Appellant says that “the first instruction given at the defendant’s request was erroneous in this, that the jury were thereby told, in order for plaintiff to recover, ‘it must further appear that the slander was uttered with a malicious intent on the part of the defendant company to injure the plaintiff in his business or social standing.’ ” In this connection the court first instructed the jury at the request of the plaintiff as follows : “While it is true that malicious intent is not to be presumed, but must be proved, this proof need not be in the form of direct testimony, but may be shown by. circumstantial evidence. It is for the jury to say, after considering the language of defendant’s agent complained of, together with all the circumstances attending its utterance, whether such slanderous words were or were not spoken with malice, either express or *541legal, as hereinbefore defined;” which was as follows: “Malice, as used in this instruction, does not mean that the agent using the alleged slanderous words must have any personal spite, ill will or hatred of the plaintiff, but means if the defamatory words •complained of were wrongfully used, and were used intentionlly, without just cause or excuse, or in wanton and reckless disregard of the rights and feelings of the plaintiff, then, in the legal sense, they were maliciously used.” The words objected to in defendant’s instruction are fully explained in instructions given .at plaintiff’s request, and are in harmony with the same. The words objected to do not say how the malicious intent to injure must appear — that is shown by the instructions given at plaintiff’s request. In that respect the jury were instructed as plaintiff requested, and he has no cause to complain.
The objection to instruction numbered 2, given at the request of the defendant, are the words: “the presumption is that no language was used or intended to be used to injure plaintiff’s reputation in his business or social standing, and this presumption must be overcome by proof.” To the same effect -the court instructed the jury at the request of plaintiff by saying: “while it is true that malicious intent is not to be presumed, but must be proved.” The plaintiff has no right to complain .of the defendant or court repeating, his own request for in•structions.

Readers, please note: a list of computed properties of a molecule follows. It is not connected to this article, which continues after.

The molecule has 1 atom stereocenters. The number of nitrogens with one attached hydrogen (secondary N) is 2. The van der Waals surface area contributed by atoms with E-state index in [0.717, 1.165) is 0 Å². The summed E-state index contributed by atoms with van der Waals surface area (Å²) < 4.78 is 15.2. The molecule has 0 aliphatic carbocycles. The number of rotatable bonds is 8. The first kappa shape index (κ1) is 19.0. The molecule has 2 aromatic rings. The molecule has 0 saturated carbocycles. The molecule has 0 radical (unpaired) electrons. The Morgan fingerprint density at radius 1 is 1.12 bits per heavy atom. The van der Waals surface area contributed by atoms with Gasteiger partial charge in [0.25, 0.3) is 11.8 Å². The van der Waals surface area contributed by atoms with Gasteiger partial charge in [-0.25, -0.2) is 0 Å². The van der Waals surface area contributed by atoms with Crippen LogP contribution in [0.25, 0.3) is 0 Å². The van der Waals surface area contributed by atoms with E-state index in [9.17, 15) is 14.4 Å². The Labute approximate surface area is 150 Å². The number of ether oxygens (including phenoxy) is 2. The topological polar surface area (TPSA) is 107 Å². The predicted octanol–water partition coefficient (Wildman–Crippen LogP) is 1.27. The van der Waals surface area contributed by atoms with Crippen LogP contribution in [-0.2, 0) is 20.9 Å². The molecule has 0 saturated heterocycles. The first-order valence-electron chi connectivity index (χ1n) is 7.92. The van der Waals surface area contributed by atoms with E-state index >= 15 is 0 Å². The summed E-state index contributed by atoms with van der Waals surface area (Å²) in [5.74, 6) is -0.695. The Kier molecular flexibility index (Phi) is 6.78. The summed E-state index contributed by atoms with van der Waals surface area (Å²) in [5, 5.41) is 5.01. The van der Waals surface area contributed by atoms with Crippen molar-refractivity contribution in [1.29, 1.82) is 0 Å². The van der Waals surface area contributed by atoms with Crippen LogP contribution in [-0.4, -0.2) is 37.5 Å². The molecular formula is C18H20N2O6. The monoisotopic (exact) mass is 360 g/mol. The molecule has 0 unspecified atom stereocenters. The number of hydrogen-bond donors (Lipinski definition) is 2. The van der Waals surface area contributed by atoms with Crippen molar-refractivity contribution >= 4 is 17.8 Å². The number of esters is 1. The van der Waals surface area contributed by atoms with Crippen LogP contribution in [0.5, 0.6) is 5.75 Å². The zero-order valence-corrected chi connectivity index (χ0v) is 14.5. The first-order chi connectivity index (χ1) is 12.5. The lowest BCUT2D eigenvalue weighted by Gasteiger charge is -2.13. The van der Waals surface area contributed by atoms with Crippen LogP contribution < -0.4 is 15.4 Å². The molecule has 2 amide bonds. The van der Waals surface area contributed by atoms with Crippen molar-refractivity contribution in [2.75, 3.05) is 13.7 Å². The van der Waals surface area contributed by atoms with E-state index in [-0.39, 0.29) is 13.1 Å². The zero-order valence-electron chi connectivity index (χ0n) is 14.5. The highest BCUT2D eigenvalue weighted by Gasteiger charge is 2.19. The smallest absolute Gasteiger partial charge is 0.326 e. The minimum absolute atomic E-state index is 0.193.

The appellant objected to the instruction numbered 4, and given at the instance of the defendant, because a corporation could not, according to it, be held liable for a slander uttered by its agent “unless it authorized, approved or ratified the act of the agent in uttering the particular slander complained' of, •or the agent was acting within the scope of his employment.” Is this a correct declaration of law? Slander is unlike other torts. It is the ’individual act of him who utters it, and often .arises entirely out of his momentary' feelings and passions, without forethought on the speaker’s part. It is such an act as can not be anticipated, and for that reason can not be impliedly ■ .authorized in advance. Hence it has been held that the utterance of slanderous words by an agent of a corporation must be ascribed to the personal malice of the agent who uttered them, ■“rather than to the act performed in the course of his employment and in aid of the interest of his employer,” and the cor*542poration must be exonerated “unless it authorized,' approved or ratified the act of the agent in uttering the particular slander.” Mere proof of agency will not be sufficient to prove such authority or ratification. Singer Sewing Machine Co. v. Taylor, 150 Ala. 574; Redditt v. Singer Mfg. Co., 124 N. C. 100; Sawyer v. Railroad, 142 N. C. 1; Behre v. National Cash Register Co., 100 Ga. 213; Kane v. Boston Mutual Life Ins. Co., 200 Mass. 265; State v. Morris & Essex Railroad Co., 23 N. J. Law 360; Dodge v. Bradstreet Co., 59 How. Pr. 104; 18 Am. & Eng. Enc. Law (2 ed.), 1059, 1063; 10 Cyc. 1216.
Appellant contends that instruction numbered 5, and given at the request of the defendant, should not have been given, because there was no evidence to support it. We think the testimony of Parker was sufficient for that purpose.
Finding no reversible error in the proceedings of the court,, its judgment is affirmed.-.